With electronic systems emerging as the primary locus of information storage and communication, the corresponding risks have sky-rocketed. According to FBI reports, financial losses from cybercrime and online scams in the U.S. more than doubled in 2009 as compared to 2008. Total losses amounted to $559 million, with a 22% increase in complaint submissions recorded by the Internet Crime Complaint Center (IC3). Alarmingly, in 16% of the cases, scammers had duped their targets by pretending to be affiliated with the FBI.
Clearly, cybercrime is becoming a rampant and complex problem. Criminals are now employing increasingly sophisticated technology to hack into information databases. Not even federal information is safe. And that is where the greatest risk lies.
In the aftermath of 9/11 and subsequent terror attacks across the world, the protection of federal information has become a key government priority. It is especially crucial when one considers the amount of data that the government is responsible for - Social Security Records, defense secrets, insurance information, tax records and health information of millions of people. All this data is subject to a complex web of computers, software, hardware and personnel across local and national boundaries. Without adequate information security, people's safety can be at risk, not to mention their confidence in the government.
Yet, security breaches do occur. Take the instance of the Pentagon hack in 2006; or the attack on the Federal Aviations Administration systems in 2009 where employee personal information was stolen; or the complex tax fraud conspiracy uncovered in 2010 where attempts were by made by a hacker to bilk the government out of millions of dollars. Dangerous antagonists continue to launch wide-scale attacks on federal systems, thereby inflicting irreparable damage. One just needs to scan The Chronology of Data Breaches to observe that almost every other day, a new information security breach is recorded.
As a result of these threats, the U.S. government felt it imperative to implement controls that regulate information security. Thus, in 2002, the Federal Information Security Management Act (FISMA) was passed.
FISMA recognizes that protecting federal information is central to the economic and national security interests of the nation. Against the complex web of the federal computing environment, FISMA provides agency-wide internal controls for information security and risk management. It requires federal agencies to develop, document and implement an information security program not just for their own operations and assets but for those provided or managed by another agency, contractor or source.
The development and management of FISMA is controlled by two federal agencies - the National Institute of Standards and Technology (NIST) and the Office of Management and Budget (OMB). NIST publishes two types of documents - the Federal Information Processing Standards (FIPS) and the Special Publications - both of which help federal agencies achieve FISMA compliance.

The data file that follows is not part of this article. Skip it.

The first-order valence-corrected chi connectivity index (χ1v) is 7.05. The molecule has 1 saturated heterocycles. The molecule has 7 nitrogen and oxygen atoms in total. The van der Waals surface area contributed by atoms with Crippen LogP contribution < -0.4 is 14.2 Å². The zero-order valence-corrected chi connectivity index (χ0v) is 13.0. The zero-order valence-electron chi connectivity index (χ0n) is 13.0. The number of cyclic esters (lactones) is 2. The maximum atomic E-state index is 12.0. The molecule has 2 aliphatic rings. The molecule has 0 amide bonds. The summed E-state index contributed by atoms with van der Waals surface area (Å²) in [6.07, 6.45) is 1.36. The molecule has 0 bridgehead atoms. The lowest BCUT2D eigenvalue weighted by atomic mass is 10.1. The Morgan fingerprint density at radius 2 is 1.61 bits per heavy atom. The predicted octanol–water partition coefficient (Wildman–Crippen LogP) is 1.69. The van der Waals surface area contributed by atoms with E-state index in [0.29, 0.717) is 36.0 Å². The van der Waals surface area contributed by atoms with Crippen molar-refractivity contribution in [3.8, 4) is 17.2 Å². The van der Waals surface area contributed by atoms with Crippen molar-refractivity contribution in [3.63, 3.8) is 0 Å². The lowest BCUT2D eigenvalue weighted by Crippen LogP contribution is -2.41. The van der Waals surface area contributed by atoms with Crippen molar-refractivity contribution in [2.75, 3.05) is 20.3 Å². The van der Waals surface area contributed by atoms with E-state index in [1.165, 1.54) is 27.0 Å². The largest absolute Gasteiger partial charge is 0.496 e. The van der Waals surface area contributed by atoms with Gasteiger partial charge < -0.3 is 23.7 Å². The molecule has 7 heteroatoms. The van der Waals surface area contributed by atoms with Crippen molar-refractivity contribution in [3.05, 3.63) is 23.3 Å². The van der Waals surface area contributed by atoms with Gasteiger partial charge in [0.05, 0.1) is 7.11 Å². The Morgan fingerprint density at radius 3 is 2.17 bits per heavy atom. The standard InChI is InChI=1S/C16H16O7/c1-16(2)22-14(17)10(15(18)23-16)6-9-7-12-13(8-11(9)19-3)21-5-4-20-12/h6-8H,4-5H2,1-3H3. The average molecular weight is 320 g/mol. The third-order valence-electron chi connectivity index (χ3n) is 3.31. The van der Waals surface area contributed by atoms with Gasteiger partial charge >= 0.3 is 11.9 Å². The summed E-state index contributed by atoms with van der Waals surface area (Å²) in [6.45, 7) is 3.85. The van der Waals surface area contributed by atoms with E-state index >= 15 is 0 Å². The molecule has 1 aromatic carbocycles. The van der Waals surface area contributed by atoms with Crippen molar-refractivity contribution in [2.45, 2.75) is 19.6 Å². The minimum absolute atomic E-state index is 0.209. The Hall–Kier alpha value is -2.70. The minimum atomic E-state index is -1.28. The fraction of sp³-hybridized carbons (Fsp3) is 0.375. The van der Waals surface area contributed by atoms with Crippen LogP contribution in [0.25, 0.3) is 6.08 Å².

FISMA requires agencies to develop an agency-wide security program, adhere to the security standards developed by NIST, and continuously review the effectiveness of their security programs.
Mandatory compliance with FISMA extends to large agencies such as the Department for Homeland Security and the Department of Justice, all foundations, educational institutions and organizations receiving federal funds, as well as contractors who store, process or transmit federally owned data.
Failure to comply with FISMA can lead to a number of repercussions. For one, confidential data is put at the risk of hacker attacks which, in turn, can cause immense financial losses to the government. To avoid this scenario, each federal agency receives an annual grade for its FISMA compliance programs. These grades are made public on at least one federal Web site. A high grade indicates that the agency's systems are secure and data is safe. A low grade indicates that the agency's systems are vulnerable to cyber attack. It can also severely impact an agency's reputation and threaten the jobs of those responsible for information security. More importantly, it can lead to the OMB delaying or denying funding for subsequent agency programs. Sometimes, a low-grade agency's top executives have to testify before Congress, explaining the reasons for their poor scores. Non-compliance is therefore a costly affair.
Executing FISMA compliance
The objectives of agencies complying with FISMA's requirements are two-fold - to build and maintain an information security program, and to submit annual compliance reports. To achieve these objectives, organizations must:
The process of selecting the appropriate security controls is a multifaceted, risk-based activity involving management and operational personnel within the organization.
With its attention to detail, FISMA is no doubt a valuable tool to federal agencies and the government. As a central repository of regulatory information, it is extremely vital. However, it is not without its own share of challenges.
Complying with FISMA can be a drain on agency finances, time, personnel and other resources. It is not easy to create a sustainable compliance process that operates efficiently year after year, neither is it feasible to produce compliance reports on a regular basis. Understanding and filtering out the specific compliance requirements of each agency is a further hindrance.
Instead of losing sleep over the complexities of FISMA compliance, agencies can turn towards a comprehensive compliance solutions provider. Through a range of applications and software, such a provider can design, assess and improve security controls under the FISMA framework. The result is increased security, compliance and confidence.